There is a rec food and beverage person who stocks the bars as well as helps out with rec events. There is a finance person and several people dedicated to organizing events.
Best to for alternate jobs if your primary rec job doesn’t happen. Don’t fret if you don’t get the rec job.The nice thing about rec is that if you have a special talent, they are usually able to help you present it to the community. Their help will range from full participation (like if you hosting a live music event) to just posting your activity on the rec bulletin board and newsletters.
Things you might see are sewing, knitting and quilting groups. any number of classes (Language, Painting, Boating, etc.), clubs ( like ham radio, yachting, political discussions, or rod and reel),
for the most part there is something going on every night and everyone has their own idea on what people want to see.
MikeOctober 19, 2005 at 11:02 pm #2799
Thanks for your help. I never really considered that I wouldn’t be having as much fun with everyone since I would be working but I’m kinda used to that already. Also since it’s something I really want to do I don’t think it will bother me too much. Right now I’m actually doing a three year program at school called Community Recreation Leadership Training. It basically teaches you how to run events, community centers, rec or adventure companies, athletic centers, gym or pools, teach phys ed or really anything else in recreation. So it’ll help me get over that. Also in high school I did an independent study on Antarctica and went there as well with Students on Ice. I’ve always loved Antarctica and I know that one day I will work down there in rec or some other job. But starting off somewhere else and maybe doing some classes would be ok, just so long as I’m down there. I play the trumpet, speak French and can juggle pretty well so maybe I could do that.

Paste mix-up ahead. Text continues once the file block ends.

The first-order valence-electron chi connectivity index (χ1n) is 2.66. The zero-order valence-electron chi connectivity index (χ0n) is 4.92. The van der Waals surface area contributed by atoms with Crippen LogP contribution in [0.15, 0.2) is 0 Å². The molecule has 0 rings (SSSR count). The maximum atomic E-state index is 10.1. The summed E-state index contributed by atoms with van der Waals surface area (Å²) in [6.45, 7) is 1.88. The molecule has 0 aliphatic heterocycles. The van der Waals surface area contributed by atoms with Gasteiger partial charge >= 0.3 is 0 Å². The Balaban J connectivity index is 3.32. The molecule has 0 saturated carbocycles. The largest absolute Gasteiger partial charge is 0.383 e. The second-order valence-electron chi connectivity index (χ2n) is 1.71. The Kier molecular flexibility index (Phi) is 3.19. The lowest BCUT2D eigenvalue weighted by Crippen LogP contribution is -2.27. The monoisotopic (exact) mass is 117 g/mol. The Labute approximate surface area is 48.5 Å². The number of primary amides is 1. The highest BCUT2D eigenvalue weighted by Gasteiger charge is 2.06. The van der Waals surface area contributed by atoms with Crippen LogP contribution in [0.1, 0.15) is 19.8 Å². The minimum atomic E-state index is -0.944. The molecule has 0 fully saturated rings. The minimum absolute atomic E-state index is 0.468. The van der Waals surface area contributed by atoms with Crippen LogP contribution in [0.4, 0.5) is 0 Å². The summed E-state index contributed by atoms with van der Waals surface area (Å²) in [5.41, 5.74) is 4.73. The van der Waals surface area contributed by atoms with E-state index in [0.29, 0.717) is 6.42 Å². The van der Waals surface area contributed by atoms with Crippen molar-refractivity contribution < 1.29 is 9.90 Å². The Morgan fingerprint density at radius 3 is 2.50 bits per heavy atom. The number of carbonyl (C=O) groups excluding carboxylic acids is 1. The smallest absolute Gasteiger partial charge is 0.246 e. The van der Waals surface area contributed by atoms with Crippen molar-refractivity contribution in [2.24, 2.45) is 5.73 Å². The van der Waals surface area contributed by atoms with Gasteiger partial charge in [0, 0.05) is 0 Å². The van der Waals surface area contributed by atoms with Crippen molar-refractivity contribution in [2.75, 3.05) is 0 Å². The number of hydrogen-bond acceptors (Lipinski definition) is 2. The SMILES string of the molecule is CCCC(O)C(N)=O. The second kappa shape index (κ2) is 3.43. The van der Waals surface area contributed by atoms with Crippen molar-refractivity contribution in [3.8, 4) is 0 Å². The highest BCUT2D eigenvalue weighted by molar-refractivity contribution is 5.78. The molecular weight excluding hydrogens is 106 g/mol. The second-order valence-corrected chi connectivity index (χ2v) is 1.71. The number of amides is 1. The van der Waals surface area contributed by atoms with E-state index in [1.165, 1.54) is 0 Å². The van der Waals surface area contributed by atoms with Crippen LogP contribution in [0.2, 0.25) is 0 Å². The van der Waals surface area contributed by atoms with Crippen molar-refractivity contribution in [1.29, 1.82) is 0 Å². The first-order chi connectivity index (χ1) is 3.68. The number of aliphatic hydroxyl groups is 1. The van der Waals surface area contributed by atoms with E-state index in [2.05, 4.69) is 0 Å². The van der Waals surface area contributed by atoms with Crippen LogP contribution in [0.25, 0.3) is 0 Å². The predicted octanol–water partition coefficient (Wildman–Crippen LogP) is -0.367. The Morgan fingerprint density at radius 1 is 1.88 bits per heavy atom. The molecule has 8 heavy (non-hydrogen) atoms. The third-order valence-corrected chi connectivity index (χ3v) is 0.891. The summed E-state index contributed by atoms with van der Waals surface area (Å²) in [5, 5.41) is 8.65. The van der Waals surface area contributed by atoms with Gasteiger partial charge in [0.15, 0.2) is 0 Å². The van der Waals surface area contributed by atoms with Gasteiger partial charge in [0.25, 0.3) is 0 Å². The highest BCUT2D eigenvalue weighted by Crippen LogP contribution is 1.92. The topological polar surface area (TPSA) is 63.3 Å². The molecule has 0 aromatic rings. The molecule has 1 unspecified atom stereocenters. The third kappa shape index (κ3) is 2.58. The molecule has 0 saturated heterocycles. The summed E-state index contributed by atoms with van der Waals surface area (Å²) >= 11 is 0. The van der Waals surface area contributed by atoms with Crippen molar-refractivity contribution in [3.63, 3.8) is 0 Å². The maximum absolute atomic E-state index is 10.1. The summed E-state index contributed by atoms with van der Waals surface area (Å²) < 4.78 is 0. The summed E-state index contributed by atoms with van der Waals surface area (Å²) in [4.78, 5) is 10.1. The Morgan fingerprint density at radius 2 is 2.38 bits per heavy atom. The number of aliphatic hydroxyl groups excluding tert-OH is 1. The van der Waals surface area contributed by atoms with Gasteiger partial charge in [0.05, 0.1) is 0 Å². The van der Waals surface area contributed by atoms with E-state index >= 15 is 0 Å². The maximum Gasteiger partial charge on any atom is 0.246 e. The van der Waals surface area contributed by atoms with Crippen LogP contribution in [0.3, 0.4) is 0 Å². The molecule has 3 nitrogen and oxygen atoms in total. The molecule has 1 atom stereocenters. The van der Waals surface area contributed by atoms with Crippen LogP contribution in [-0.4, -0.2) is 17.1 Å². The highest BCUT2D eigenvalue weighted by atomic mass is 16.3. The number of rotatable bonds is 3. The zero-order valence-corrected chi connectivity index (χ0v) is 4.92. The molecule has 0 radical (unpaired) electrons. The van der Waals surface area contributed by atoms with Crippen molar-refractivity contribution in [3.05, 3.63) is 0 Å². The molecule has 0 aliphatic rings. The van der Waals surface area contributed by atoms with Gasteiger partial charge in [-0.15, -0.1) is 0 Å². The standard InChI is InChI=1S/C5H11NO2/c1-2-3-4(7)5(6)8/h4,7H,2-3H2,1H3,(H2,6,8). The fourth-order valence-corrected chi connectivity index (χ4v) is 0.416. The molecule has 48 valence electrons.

Thanks.October 20, 2005 at 2:59 am #2800ZondraMember
It sounds like you’re perfectly qualified for the job – it’s just that it’s a highly competative position.
I usually reccomend people attending the job fair if they want a job down here (April-ish in Denver). The info is for jobs is at http://www.polar.org Actually, I think they’re disbanding that site and replacing it with http://www.usap.gov – – either way, look for the job fair postings. At the job fair, the line for recreation is always the longest line there, and you wonder if they ever remember your face. Get in touch with the hiring manager (I’m not sure exactly who that is right now) and make sure they know who you are, why you’re qualified… remind them often. Or, come down working a different job, and go schmooze in rec, so you can get a job there the 2nd year.October 20, 2005 at 2:53 pm #2801